MAYVILLE – Regardless of what happens with a special election for an open state senate seat, Chautauqua County Executive George Borrello (R-Irving) intends to remain focused on county government while he also campaigns to be the region’s next representative in the New York State Senate.
During an interview this week with WRFA, Borrello spent some time offering an update on his election effort. In March Borrello announced that he would be seeking the Republican Party’s endorsement to be its candidate in a special election for the 57th Senate District. The announcement came after former Senator Cathy Young (R-Olean) resigned from the position the first half of March to take a job with Cornell University, less than three months into a new 2-year term in the Senate. It also came with Borrello in just the second year of a four-year term as Chautauqua County Executive.
Borrello has already received endorsement from the majority of the Republican Committee Chairs of the four counties in the 57th Senate District (Chautauqua, Cattaraugus, Allegany, and Livingston Counties). In addition, he’s secured enough signatures to get his name on the ballot, should the special election wait until this year’s November General Election.
“We were able to deliver more than double of what was needed as far as signatures, and in a very challenging environments, in the sense that this was the first year [candidates] were collecting petitions for the November elections in March [due to a new state law]. Typically that is something that had been done in June July,” Borrello noted. “Then you had the timing of Senator’s Young announcement, which came after the petition process had already started. And then [Republicans] went through our own series of meetings to determine who would be our chosen candidate here in Chautauqua County. You add that all up and we had less than two weeks to collect all those signatures.”
With the seat being vacated, Governor Andrew Cuomo has the option of setting a special election date to fill the seat prior to November. If that were to take place, then Borrello would be the Republican Party’s endorsed candidate by way of the endorsement from the majority of the four county Republican committees (a rule laid out in state law).
But if the Governor opts to not set a special date for an election to fill the seat, then the special election will automatically be held at the same time as the local elections in November. That is the likely scenario and as a result, all Senate candidates will follow the same procedure as any other candidate would, which means they are required to get their name on the ballot through a petition process. That’s why Borrello circulated nominating petitions for the Republican Party, and also for both the Conservative and Independence Parties.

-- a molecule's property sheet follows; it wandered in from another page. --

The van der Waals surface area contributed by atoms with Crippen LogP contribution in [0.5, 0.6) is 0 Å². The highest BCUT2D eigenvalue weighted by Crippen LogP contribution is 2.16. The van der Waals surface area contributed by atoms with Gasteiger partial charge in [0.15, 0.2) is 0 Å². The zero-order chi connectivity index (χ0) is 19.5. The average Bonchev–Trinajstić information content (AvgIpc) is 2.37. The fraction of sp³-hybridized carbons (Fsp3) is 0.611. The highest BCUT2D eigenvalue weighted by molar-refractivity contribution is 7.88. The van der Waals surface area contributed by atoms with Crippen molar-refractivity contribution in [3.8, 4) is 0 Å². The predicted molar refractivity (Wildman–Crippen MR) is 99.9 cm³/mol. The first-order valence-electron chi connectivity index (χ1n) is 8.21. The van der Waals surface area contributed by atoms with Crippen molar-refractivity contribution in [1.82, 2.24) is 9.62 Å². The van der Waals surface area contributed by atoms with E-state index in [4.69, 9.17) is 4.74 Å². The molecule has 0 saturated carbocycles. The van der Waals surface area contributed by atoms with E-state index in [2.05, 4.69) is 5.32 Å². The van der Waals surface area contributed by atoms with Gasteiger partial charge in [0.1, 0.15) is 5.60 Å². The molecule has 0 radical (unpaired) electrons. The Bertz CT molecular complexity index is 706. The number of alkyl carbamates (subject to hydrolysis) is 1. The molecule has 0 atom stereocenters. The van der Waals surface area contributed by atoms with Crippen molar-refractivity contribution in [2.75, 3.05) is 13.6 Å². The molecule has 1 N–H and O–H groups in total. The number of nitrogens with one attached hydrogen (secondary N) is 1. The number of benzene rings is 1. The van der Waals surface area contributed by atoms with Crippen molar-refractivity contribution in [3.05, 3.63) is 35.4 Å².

In addition to Borrello running, Allegany County Legislature Chairman Curtis Crandall (R-Belfast) is also seeking the endorsement of registered Republicans in the district, should the special election take place in November. If both Borrello and Crandall submit enough signatures on their nominating petitions, then a Republican Primary Race for the Senate seat will take place in June. That means Borrello would have to focus more energy into a campaign during the next couple months. However, he says he wont let that district him from his current job as County Executive.
“First and foremost, being county executive is job number one and will continue to be,” Borrello said. “But this is a process and I’ll be happy to go out there and tell people why I’m the right choice. Mr. Crandall is nice man, I’ve met him before at New York State Association of Counties and he’s done a great job as a county legislator in Allegany County. So we’ll move through this process as needed.”
In addition to discussing the campaign during his interview with WRFA, Borrello also discusses several county issues including the recently completed Chautauqua Lake Consensus agreement, the newly announced county economic development alliance, and the impact the new state budget will have on the county.
The interview will be broadcast Thursday at 5 p.m. on Community Matters, with an encore at noon on Sunday.